I currently have a for loop that loops 300 times and then moves on.

Instead, I'd like that loop to run for a specific number of minutes, instead.

Here's the current loop, for reference.

for(int i = 1; i<300; i++){
  if (kill() == true){ break; }

  strip.setPixelColor(1, strip.Color(random(100,255),random(100,255),random(100,255)));

  tone(TONE, notes[random(0,3)]);

Also, I have an RTC that's used elsewhere in the app, so real actual time is available for use if it makes sense to do that...though I'd love to know of a way to do it without an RTC module for future projects.


Here is an example that will run for 5 minutes. Note that the loop will begin executing anytime before the time limit is up, including 1 msec before; it can't cut-off something happening at the 5-minute mark, meaning the timing precision will be limited to the duration of the code in the loop.

Update: My first suggestion had a bug related to the 50-some-odd days roll-over period of the millis() clock. This one is more robust:

uint32_t period = 5 * 60000L;       // 5 minutes

for( uint32_t tStart = millis();  (millis()-tStart) < period;  ){
  • This is based on "5 minutes from the start of the Arduino" though, right? – Shpigford Mar 25 '16 at 18:05
  • 2
    No, it's based on the time of entry to the loop. The for-loop's first clause calculates the ending time, and the second clause compares the current time at the top of each loop to that time. – JRobert Mar 25 '16 at 18:08
  • Just tested and works wonderfully. Thanks! – Shpigford Mar 25 '16 at 18:14
  • To your update, does tQuit need to be defined somewhere? – Shpigford Mar 25 '16 at 18:21
  • Acch! That what I get for coding on the fly! tQuit is no longer used (the bug was related to tQuit). That should say 'period'. (fixed). Thanks for the catch. – JRobert Mar 25 '16 at 18:33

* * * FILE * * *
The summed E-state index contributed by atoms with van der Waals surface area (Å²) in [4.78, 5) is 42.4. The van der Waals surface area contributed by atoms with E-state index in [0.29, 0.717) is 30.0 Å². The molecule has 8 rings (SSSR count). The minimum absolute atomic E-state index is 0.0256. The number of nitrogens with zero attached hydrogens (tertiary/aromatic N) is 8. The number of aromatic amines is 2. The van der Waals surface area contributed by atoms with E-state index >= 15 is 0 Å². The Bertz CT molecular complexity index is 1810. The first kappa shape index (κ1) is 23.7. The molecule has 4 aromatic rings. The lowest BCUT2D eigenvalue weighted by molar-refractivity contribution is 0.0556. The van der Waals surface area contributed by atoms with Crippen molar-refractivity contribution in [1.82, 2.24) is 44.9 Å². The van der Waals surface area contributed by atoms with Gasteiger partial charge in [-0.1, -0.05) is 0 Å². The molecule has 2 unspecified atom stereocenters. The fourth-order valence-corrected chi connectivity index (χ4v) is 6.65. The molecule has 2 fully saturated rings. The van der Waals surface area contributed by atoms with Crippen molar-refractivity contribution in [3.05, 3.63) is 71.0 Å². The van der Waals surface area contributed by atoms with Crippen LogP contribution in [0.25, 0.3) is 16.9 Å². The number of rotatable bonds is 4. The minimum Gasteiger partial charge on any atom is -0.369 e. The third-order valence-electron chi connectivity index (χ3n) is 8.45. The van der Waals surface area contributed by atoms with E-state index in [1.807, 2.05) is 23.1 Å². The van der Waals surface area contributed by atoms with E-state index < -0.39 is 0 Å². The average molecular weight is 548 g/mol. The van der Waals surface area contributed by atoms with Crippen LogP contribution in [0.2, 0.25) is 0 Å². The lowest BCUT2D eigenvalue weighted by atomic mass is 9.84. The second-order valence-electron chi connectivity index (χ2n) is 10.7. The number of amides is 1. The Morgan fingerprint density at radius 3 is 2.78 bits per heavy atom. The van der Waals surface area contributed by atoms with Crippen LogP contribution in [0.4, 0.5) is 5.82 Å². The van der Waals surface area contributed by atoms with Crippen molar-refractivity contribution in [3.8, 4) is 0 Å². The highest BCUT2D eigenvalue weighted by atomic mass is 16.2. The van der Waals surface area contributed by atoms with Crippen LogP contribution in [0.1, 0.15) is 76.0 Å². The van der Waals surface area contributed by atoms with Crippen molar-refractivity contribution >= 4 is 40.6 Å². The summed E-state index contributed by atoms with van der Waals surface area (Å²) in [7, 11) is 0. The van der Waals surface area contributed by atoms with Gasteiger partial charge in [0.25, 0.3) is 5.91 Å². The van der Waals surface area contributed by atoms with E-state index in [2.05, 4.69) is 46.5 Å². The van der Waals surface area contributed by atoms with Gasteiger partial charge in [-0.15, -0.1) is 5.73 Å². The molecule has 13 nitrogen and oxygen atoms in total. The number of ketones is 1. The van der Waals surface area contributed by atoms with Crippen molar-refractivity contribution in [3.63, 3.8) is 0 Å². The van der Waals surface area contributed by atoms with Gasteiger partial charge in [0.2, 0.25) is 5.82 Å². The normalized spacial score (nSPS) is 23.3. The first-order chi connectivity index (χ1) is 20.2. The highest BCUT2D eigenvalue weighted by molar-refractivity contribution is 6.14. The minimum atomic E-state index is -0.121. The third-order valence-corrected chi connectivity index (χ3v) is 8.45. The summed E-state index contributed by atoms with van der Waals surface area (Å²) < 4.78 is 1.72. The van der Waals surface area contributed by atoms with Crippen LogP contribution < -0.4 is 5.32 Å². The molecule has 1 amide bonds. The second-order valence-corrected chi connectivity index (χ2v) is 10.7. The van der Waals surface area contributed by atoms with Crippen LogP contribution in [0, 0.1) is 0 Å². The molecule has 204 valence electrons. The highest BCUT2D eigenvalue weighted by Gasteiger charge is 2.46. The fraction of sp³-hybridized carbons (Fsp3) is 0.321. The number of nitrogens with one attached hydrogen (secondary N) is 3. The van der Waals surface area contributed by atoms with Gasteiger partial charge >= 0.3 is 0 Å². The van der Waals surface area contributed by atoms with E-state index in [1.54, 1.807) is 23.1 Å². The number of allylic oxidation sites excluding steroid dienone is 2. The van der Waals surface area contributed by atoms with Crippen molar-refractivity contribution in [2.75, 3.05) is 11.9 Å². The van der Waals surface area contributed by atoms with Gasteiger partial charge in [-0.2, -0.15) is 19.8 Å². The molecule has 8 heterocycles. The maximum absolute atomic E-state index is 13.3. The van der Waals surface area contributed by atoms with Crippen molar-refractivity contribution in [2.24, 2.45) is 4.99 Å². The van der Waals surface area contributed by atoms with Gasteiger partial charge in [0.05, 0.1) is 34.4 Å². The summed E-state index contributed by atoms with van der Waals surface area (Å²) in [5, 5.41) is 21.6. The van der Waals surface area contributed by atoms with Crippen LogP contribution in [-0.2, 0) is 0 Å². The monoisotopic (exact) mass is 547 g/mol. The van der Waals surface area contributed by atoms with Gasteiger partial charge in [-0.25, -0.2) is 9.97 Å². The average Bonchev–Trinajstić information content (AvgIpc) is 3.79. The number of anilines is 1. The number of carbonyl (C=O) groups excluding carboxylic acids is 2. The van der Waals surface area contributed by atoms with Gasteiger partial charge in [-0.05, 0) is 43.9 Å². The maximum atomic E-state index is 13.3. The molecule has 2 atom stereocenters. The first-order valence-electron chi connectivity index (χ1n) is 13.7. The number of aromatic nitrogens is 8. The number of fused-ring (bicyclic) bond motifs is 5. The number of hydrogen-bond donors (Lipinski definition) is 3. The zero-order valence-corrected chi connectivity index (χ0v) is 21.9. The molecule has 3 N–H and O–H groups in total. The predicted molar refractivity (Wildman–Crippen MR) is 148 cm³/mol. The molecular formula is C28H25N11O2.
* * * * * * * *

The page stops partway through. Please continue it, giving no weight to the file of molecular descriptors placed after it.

Using this example:


You could try something like:

#include <elapsedMillis.h>

elapsedMillis timeElapsed;
unsigned int interval = 60000; //one minute in ms

while(timeElapsed < interval){
    //do stuff

Depending on how accurate you want to be, you might want to opt for a similar method using the RTC.

  • Nice, "These special variable types automatically increase as time elapses." – Arjan Mar 25 '16 at 19:04

You can use a variable that is incremented each time you perform the loop, then you need only to change the loop from using a for to a while.

For example:

   int incremented_variable = 0;
   int incremented_value = 100;
   int max_value = 1000;  

   while(incremented_variable < max_value){
   if (kill() == true){ break; }

   strip.setPixelColor(1, strip.Color(random(100,255),random(100,255),random(100,255)));

   tone(TONE, notes[random(0,3)]);

   incremented_variable = incremented_variable + incremented_value;

EDIT: I have just read your update on the question.

You can then use a while with a boolean flag that help you to end the loop or if you prefer, you can keep track of the time by calling the method: millis().

  • But how does that equate to actual time? i.e. "This loop has been running for 5 minutes." – Shpigford Mar 25 '16 at 17:07
  • @Shpigford you can manage to control the time changing the incremented_value that now is set to 100 and the max_value that is set to 1000. As an advice run the script only once to see the time it takes to perform only one time than you set those value accordingly. – rebatoma Mar 25 '16 at 17:10

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